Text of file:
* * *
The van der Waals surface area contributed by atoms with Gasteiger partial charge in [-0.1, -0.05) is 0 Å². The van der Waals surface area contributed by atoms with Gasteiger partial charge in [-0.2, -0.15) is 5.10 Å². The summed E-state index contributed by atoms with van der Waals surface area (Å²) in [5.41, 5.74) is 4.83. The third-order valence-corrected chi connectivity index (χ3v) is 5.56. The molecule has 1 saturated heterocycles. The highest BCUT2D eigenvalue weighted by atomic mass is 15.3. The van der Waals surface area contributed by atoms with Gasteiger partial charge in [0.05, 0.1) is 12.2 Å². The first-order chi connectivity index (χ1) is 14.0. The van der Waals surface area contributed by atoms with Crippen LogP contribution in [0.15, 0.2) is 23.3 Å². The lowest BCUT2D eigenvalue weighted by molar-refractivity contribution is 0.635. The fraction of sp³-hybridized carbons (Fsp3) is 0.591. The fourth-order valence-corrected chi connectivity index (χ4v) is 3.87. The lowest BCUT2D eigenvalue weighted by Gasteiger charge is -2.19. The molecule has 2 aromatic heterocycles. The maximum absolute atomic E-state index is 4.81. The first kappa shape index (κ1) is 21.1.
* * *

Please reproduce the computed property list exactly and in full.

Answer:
The van der Waals surface area contributed by atoms with Gasteiger partial charge in [-0.1, -0.05) is 0 Å². The van der Waals surface area contributed by atoms with Gasteiger partial charge in [-0.2, -0.15) is 5.10 Å². The summed E-state index contributed by atoms with van der Waals surface area (Å²) in [5.41, 5.74) is 4.83. The third-order valence-corrected chi connectivity index (χ3v) is 5.56. The molecule has 1 saturated heterocycles. The highest BCUT2D eigenvalue weighted by atomic mass is 15.3. The van der Waals surface area contributed by atoms with Gasteiger partial charge in [0.05, 0.1) is 12.2 Å². The first-order chi connectivity index (χ1) is 14.0. The van der Waals surface area contributed by atoms with Crippen LogP contribution in [0.15, 0.2) is 23.3 Å². The lowest BCUT2D eigenvalue weighted by molar-refractivity contribution is 0.635. The fraction of sp³-hybridized carbons (Fsp3) is 0.591. The fourth-order valence-corrected chi connectivity index (χ4v) is 3.87. The lowest BCUT2D eigenvalue weighted by Gasteiger charge is -2.19. The molecule has 2 aromatic heterocycles. The maximum absolute atomic E-state index is 4.81. The first kappa shape index (κ1) is 21.1.